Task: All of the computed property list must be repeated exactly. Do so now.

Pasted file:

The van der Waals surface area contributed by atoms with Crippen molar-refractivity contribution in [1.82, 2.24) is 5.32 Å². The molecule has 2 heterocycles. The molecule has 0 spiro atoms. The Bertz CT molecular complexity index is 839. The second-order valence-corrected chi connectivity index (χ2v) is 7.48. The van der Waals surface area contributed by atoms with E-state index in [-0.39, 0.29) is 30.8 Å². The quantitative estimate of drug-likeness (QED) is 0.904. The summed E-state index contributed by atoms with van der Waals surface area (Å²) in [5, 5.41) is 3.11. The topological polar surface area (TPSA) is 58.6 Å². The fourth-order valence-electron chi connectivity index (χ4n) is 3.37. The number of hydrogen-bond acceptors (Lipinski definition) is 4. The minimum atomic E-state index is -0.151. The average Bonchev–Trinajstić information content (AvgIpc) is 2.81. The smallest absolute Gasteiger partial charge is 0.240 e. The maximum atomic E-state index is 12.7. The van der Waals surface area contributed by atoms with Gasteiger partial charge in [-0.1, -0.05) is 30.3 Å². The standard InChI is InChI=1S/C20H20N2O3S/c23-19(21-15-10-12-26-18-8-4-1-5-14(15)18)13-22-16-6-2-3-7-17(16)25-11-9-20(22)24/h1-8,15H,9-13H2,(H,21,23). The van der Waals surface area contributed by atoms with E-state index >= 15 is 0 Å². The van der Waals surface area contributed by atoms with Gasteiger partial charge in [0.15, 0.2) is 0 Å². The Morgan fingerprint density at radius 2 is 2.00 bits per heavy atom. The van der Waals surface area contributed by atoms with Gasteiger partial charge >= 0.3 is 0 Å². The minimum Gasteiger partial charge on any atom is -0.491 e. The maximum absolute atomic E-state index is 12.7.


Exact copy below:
The van der Waals surface area contributed by atoms with Crippen molar-refractivity contribution in [1.82, 2.24) is 5.32 Å². The molecule has 2 heterocycles. The molecule has 0 spiro atoms. The Bertz CT molecular complexity index is 839. The second-order valence-corrected chi connectivity index (χ2v) is 7.48. The van der Waals surface area contributed by atoms with E-state index in [-0.39, 0.29) is 30.8 Å². The quantitative estimate of drug-likeness (QED) is 0.904. The summed E-state index contributed by atoms with van der Waals surface area (Å²) in [5, 5.41) is 3.11. The topological polar surface area (TPSA) is 58.6 Å². The fourth-order valence-electron chi connectivity index (χ4n) is 3.37. The number of hydrogen-bond acceptors (Lipinski definition) is 4. The minimum atomic E-state index is -0.151. The average Bonchev–Trinajstić information content (AvgIpc) is 2.81. The smallest absolute Gasteiger partial charge is 0.240 e. The maximum atomic E-state index is 12.7. The van der Waals surface area contributed by atoms with Gasteiger partial charge in [-0.1, -0.05) is 30.3 Å². The standard InChI is InChI=1S/C20H20N2O3S/c23-19(21-15-10-12-26-18-8-4-1-5-14(15)18)13-22-16-6-2-3-7-17(16)25-11-9-20(22)24/h1-8,15H,9-13H2,(H,21,23). The van der Waals surface area contributed by atoms with E-state index >= 15 is 0 Å². The van der Waals surface area contributed by atoms with Gasteiger partial charge in [0.15, 0.2) is 0 Å². The Morgan fingerprint density at radius 2 is 2.00 bits per heavy atom. The van der Waals surface area contributed by atoms with Gasteiger partial charge >= 0.3 is 0 Å². The minimum Gasteiger partial charge on any atom is -0.491 e. The maximum absolute atomic E-state index is 12.7.